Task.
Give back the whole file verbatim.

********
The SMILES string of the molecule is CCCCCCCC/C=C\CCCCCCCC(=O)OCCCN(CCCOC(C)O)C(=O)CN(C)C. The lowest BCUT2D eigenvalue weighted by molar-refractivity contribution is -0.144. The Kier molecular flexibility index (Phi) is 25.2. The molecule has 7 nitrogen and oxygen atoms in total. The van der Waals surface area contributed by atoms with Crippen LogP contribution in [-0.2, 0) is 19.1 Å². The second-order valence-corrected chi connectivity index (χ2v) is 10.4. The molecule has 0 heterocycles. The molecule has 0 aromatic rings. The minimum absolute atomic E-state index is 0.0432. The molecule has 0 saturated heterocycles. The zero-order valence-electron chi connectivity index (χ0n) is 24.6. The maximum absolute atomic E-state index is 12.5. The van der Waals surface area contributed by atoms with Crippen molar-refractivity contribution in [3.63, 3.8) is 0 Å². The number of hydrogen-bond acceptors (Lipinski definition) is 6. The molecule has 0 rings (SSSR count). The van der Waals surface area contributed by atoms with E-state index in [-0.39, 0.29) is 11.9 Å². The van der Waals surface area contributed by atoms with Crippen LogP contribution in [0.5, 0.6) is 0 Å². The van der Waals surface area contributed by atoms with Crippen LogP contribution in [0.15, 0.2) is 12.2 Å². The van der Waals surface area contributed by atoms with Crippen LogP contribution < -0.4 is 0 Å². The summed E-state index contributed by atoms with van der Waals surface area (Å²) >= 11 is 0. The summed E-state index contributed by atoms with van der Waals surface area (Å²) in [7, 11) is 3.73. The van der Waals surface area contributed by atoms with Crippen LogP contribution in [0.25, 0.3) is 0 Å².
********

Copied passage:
The SMILES string of the molecule is CCCCCCCC/C=C\CCCCCCCC(=O)OCCCN(CCCOC(C)O)C(=O)CN(C)C. The lowest BCUT2D eigenvalue weighted by molar-refractivity contribution is -0.144. The Kier molecular flexibility index (Phi) is 25.2. The molecule has 7 nitrogen and oxygen atoms in total. The van der Waals surface area contributed by atoms with Crippen LogP contribution in [-0.2, 0) is 19.1 Å². The second-order valence-corrected chi connectivity index (χ2v) is 10.4. The molecule has 0 heterocycles. The molecule has 0 aromatic rings. The minimum absolute atomic E-state index is 0.0432. The molecule has 0 saturated heterocycles. The zero-order valence-electron chi connectivity index (χ0n) is 24.6. The maximum absolute atomic E-state index is 12.5. The van der Waals surface area contributed by atoms with Crippen molar-refractivity contribution in [3.63, 3.8) is 0 Å². The number of hydrogen-bond acceptors (Lipinski definition) is 6. The molecule has 0 rings (SSSR count). The van der Waals surface area contributed by atoms with E-state index in [-0.39, 0.29) is 11.9 Å². The van der Waals surface area contributed by atoms with Crippen LogP contribution in [0.5, 0.6) is 0 Å². The van der Waals surface area contributed by atoms with Crippen LogP contribution in [0.15, 0.2) is 12.2 Å². The van der Waals surface area contributed by atoms with Crippen LogP contribution < -0.4 is 0 Å². The summed E-state index contributed by atoms with van der Waals surface area (Å²) >= 11 is 0. The summed E-state index contributed by atoms with van der Waals surface area (Å²) in [7, 11) is 3.73. The van der Waals surface area contributed by atoms with Crippen LogP contribution in [0.25, 0.3) is 0 Å².